Occupational prestige8–9036.713.6n/a
Income (in thousands)0–250   
Social integration
Social contribution3–2115.23.8.67
Social integration3–2113.84.3.73
Informal socializing with neighbors1–64.01.3n/a
Multiple categories
Religious services attendance0–152.33.1n/a
Religious meeting attendance0–100.81.8n/a
Voluntary association attendance0–152.13.5n/a
Part-time employed0–113.5%n/an/a
Full-time employed0–160.7%n/an/a
Children aged 0–5 years0–119.4%n/an/a
Children aged 6–12 years0–125.6%n/an/a
Children aged 13–17 years0–118.2%n/an/a

Independent variables

Demographic variables

The MIDUS sample was 43.5% men, 11.2% African-American, 1.0% Asian-American, and 2.6% Latino. The average age of the respondents was 45.3 years. We use a quadratic term for age in regression analysis, as prior studies of volunteering find that age has a curvilinear relationship with volunteering, increasing through middle age and declining late in life.

Social context

Although the MIDUS survey does not have information about levels of volunteering, social capital, and nonprofit activity in each respondent's geographical area, the survey does have a measure of neighborhood safety and quality originally designed by Keyes (1998) and Keyes and Shapiro (2004). This scale consists of four agree–disagree statements about feeling safe in one's neighborhood and trusting one's neighbors, which correlate highly with one another (Cronbach's alpha = .68).

Social roles

Labor force status, marital status, family status, and participation in religious institutions and voluntary associations bring with them social roles that encourage volunteering and also increase social integration.

Social integration

The MIDUS survey uses measures of social integration and social contribution originally designed by Keyes (1998) and Keyes and Shapiro (2004) and two questions about frequency of social contact with one's neighbors. The Cronbach's alpha reliability for social contribution and integration are .67 and .73, respectively.

Prosocial and value orientations

MIDUS measures generative concern through a six-item reduction of the Loyola Generativity Scale (McAdams and de St. Aubin, 1992), which has a high level of inter-item reliability (Cronbach's alpha = .84). MIDUS asks individuals how obligated they would feel “to volunteer time or money to social causes you support.” We used four questions about how religious and how spiritual the respondents are, and how important religion and spirituality are in their lives, to make a single measure of subjective religiosity (Cronbach's alpha = .87). We measured prosocial role identity through a question that asked respondents to “rate your contribution to the welfare and well-being of other people” over the course of their lives. We measured volunteer role identity through a question that asked whether the respondent expected to volunteer 15 or more hours per week 10 years from now.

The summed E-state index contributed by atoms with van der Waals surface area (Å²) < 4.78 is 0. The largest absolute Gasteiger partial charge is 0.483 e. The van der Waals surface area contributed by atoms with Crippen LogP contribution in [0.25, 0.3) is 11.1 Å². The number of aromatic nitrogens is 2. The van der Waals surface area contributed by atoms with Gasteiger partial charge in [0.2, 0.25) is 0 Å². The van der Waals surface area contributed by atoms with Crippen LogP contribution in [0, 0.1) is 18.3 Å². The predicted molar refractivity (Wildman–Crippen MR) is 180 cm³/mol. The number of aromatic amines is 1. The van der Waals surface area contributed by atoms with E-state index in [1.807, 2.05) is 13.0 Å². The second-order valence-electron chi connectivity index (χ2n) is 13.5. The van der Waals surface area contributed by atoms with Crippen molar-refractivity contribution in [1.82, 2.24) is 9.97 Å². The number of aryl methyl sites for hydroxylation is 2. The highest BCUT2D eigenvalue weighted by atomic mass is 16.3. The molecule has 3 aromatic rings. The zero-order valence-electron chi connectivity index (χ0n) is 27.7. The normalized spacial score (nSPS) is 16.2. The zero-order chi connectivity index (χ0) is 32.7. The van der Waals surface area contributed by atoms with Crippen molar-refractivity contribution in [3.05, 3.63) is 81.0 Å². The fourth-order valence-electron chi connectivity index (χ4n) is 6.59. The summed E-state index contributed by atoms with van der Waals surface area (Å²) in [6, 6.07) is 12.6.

Measures of work skills include education, the prestige of respondents’ occupations, and household income. Labor force status (full-time, part-time, or not working) and a dummy variable for the presence of minor children in the household serve as measures of free time. Education, labor force participation, and the presence of children embody other categories as well and are discussed in the next section.

Multiple categories

Nine variables measure concepts related to more than one theoretical category, with four measuring concepts that work together and six measuring concepts that work at cross-purposes. Education is a resource and also facilitates participation in social networks. Attendance at religious services and meetings builds social networks and provide opportunities to take on prosocial roles and also encourage prosocial motives through the internalization of external norms.

Three variables related to employment status and three related to children measured causal categories that affected volunteering in conflicting ways. Employment can promote volunteering through the social networks and skills that come with it, but can also discourage it because of the demands paid work places on individuals' time. The presence of children in the household can encourage volunteering through increased social networks and the adoption of the social role of parent, but can also discourage volunteering through the demands children make on parents' free time.

Method of analysis

Because the dependent variable (hours volunteered) is not normally distributed, with many zero values, we used logistic regression in our analysis and converted the volunteering measure into a binary variable with 0 = no volunteering and 1 = any volunteering. We also used Tobit regression on the original variables. In reporting the results, we estimate the predictive power of each regression model by using the Nagelkerke calculation of pseudo R-squared (Nagelkerke, 1991). However, one cannot use logistic regression to examine mediation. Accordingly, we report the slopes and significance levels for the Tobit regression. The results of the Tobit and logistic regression equations were similar, and the full logistic results are available upon request.